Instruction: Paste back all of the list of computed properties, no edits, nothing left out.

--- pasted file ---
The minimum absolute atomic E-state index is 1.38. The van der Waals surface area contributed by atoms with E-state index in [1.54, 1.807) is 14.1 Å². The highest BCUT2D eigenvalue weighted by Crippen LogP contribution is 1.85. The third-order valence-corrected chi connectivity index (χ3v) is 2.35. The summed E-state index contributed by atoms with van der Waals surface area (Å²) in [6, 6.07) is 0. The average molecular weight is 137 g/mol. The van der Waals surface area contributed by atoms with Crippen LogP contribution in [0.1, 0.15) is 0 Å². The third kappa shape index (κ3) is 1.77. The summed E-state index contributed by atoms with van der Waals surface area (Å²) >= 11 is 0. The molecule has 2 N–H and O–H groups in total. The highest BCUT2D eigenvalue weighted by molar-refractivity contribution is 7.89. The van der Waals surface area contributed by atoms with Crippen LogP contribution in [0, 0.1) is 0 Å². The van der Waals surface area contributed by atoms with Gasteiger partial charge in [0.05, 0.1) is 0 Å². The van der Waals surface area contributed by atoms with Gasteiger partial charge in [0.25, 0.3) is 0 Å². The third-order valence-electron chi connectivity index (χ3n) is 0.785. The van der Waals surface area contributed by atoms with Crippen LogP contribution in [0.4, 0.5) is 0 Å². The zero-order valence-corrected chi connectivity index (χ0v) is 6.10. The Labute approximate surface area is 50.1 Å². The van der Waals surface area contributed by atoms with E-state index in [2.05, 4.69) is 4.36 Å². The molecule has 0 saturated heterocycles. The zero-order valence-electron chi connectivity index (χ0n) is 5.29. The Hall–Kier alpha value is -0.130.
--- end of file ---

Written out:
The minimum absolute atomic E-state index is 1.38. The van der Waals surface area contributed by atoms with E-state index in [1.54, 1.807) is 14.1 Å². The highest BCUT2D eigenvalue weighted by Crippen LogP contribution is 1.85. The third-order valence-corrected chi connectivity index (χ3v) is 2.35. The summed E-state index contributed by atoms with van der Waals surface area (Å²) in [6, 6.07) is 0. The average molecular weight is 137 g/mol. The van der Waals surface area contributed by atoms with Crippen LogP contribution in [0.1, 0.15) is 0 Å². The third kappa shape index (κ3) is 1.77. The summed E-state index contributed by atoms with van der Waals surface area (Å²) >= 11 is 0. The molecule has 2 N–H and O–H groups in total. The highest BCUT2D eigenvalue weighted by molar-refractivity contribution is 7.89. The van der Waals surface area contributed by atoms with Crippen LogP contribution in [0, 0.1) is 0 Å². The van der Waals surface area contributed by atoms with Gasteiger partial charge in [0.05, 0.1) is 0 Å². The van der Waals surface area contributed by atoms with Gasteiger partial charge in [0.25, 0.3) is 0 Å². The third-order valence-electron chi connectivity index (χ3n) is 0.785. The van der Waals surface area contributed by atoms with Crippen LogP contribution in [0.4, 0.5) is 0 Å². The zero-order valence-corrected chi connectivity index (χ0v) is 6.10. The Labute approximate surface area is 50.1 Å². The van der Waals surface area contributed by atoms with E-state index in [2.05, 4.69) is 4.36 Å². The molecule has 0 saturated heterocycles. The zero-order valence-electron chi connectivity index (χ0n) is 5.29. The Hall–Kier alpha value is -0.130.